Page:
However, the single feature inside the Ariya that shows how far the designers and engineers have gone is the charging cord charging device near the floor under the base of the center console. Why wasn’t this a feature before? Simply put, it’s a place where you can wrap the USB charging cable when you’re not using it. Or, if you have a longer cable, you can keep part of it wrapped while charging.

An unmanaged charging cable can interfere with the gear selector and cup holders and look unsightly. iPhone users are treated with Apple (AAPL) Wireless CarPlay, but Android users will have to plug in to mirror their phone’s screen on the car’s screen.

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Two screens and technology

And speaking of screens, Ariya has two 12.3-inch screens. One is concave and the other is convex. The display in front of the driver contains all the usual gauges and information, including a Tesla-like graphic interface (TSLA) that shows where other cars are in relation to the Ariya while driving hands-free with ProPilot 2.0. This offer is a fully digital experience. There are no analog scales. This screen is in the form of a curved TV; It is slightly concave to allow the driver to see more information at a glance. The secondary screen is convex and connected to the main screen. This design brings the infotainment screen a little closer to the driver than usual, making it easy to get information at a glance.

This new system has sharp graphics, responds quickly, and is easy to use. If you include the head-up display, technically there are three screens. Ariya also includes over-the-air updates, “specifically, the software that controls the multimedia system, electrical and electronic engineering, chassis, climate system, and EV settings,” according to Nissan.

Ariya’s driving and charging range

The big question with any electric car is range. How far would you go on a single charge? With Ariya, the mileage is about 300 miles on a single charge. We were driving the Empower+ front-wheel drive (FWD) version. This range is estimated at 289 miles. The Venture+ version is 304 miles long. We expect the best-in-class All-Wheel Drive (AWD) version to have a range of around 250 miles. As with all electric vehicles, this will vary based on your driving habits, weather, and terrain.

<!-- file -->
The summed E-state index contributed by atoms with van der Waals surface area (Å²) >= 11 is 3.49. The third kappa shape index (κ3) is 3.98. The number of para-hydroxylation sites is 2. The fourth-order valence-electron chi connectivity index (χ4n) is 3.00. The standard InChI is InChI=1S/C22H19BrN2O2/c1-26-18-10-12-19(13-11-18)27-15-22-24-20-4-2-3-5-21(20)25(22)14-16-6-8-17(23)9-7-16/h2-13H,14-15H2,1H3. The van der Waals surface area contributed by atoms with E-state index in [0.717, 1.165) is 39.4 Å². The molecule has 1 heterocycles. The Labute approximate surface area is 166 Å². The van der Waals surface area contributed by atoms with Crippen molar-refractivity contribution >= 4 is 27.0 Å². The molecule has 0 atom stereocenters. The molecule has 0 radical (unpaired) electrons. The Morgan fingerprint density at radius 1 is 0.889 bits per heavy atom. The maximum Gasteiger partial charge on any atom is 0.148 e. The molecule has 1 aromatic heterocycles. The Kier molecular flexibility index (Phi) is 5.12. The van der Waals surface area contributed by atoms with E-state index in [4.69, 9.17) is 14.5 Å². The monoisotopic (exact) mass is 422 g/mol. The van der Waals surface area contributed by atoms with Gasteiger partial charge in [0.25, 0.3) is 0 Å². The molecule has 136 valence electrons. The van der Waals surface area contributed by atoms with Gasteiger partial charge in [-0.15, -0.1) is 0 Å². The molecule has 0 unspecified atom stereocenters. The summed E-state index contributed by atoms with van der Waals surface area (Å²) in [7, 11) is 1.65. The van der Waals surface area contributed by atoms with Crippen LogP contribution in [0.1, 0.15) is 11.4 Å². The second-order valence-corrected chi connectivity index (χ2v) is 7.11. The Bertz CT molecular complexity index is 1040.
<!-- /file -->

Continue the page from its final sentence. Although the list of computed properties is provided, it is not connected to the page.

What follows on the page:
Fortunately, Ariya can handle fast charging. Nissan says it will take about 40 minutes to charge from 20% to 80%. On-board charger – 7.2 kW. Compare that to a 6.6 kW paper. Ariya uses a CCS connector when charging. Both FWD and AWD models offer a choice of a 63 kWh or 87 kWh battery.

Read more: What will electric vehicle charging look like in the future?

On the road

Acceleration is quick, but it doesn’t have that amazing almost endless drag that you feel in Tesla cars. Then again, it’s a safe bet that Nissan chose battery stability and long life combined with proper range on neck acceleration. If that kind of “wow” acceleration is what you’re after, get the GT-R. Horse power varies in Aria trim levels. The handling is subtle, although you could tell, at times, Ariya would move a bunch of weights. The AWD version is likely to be the fastest.